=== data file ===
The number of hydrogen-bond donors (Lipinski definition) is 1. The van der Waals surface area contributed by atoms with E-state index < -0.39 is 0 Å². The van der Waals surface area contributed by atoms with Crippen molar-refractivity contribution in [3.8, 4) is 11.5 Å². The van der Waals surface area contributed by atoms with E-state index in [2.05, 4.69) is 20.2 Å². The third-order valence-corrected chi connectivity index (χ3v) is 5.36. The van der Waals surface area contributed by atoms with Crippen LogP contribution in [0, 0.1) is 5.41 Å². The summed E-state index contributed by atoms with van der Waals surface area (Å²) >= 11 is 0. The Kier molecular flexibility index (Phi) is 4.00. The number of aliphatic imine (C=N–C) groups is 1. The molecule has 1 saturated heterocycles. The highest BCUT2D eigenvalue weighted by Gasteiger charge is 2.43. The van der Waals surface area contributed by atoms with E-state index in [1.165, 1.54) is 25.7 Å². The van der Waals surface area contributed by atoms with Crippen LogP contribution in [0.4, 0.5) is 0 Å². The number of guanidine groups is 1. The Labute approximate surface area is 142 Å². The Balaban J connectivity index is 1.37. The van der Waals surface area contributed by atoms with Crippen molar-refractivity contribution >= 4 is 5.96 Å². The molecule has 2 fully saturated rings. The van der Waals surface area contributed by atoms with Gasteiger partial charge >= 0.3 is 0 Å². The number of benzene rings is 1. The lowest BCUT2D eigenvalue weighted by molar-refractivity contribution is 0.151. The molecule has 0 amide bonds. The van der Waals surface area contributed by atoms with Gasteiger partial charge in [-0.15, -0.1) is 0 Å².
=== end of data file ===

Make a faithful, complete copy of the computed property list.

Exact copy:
The number of hydrogen-bond donors (Lipinski definition) is 1. The van der Waals surface area contributed by atoms with E-state index < -0.39 is 0 Å². The van der Waals surface area contributed by atoms with Crippen molar-refractivity contribution in [3.8, 4) is 11.5 Å². The van der Waals surface area contributed by atoms with E-state index in [2.05, 4.69) is 20.2 Å². The third-order valence-corrected chi connectivity index (χ3v) is 5.36. The van der Waals surface area contributed by atoms with Crippen LogP contribution in [0, 0.1) is 5.41 Å². The summed E-state index contributed by atoms with van der Waals surface area (Å²) >= 11 is 0. The Kier molecular flexibility index (Phi) is 4.00. The number of aliphatic imine (C=N–C) groups is 1. The molecule has 1 saturated heterocycles. The highest BCUT2D eigenvalue weighted by Gasteiger charge is 2.43. The van der Waals surface area contributed by atoms with E-state index in [1.165, 1.54) is 25.7 Å². The van der Waals surface area contributed by atoms with Crippen LogP contribution in [0.4, 0.5) is 0 Å². The number of guanidine groups is 1. The Labute approximate surface area is 142 Å². The Balaban J connectivity index is 1.37. The van der Waals surface area contributed by atoms with Crippen molar-refractivity contribution >= 4 is 5.96 Å². The molecule has 2 fully saturated rings. The van der Waals surface area contributed by atoms with Gasteiger partial charge >= 0.3 is 0 Å². The number of benzene rings is 1. The lowest BCUT2D eigenvalue weighted by molar-refractivity contribution is 0.151. The molecule has 0 amide bonds. The van der Waals surface area contributed by atoms with Gasteiger partial charge in [-0.15, -0.1) is 0 Å².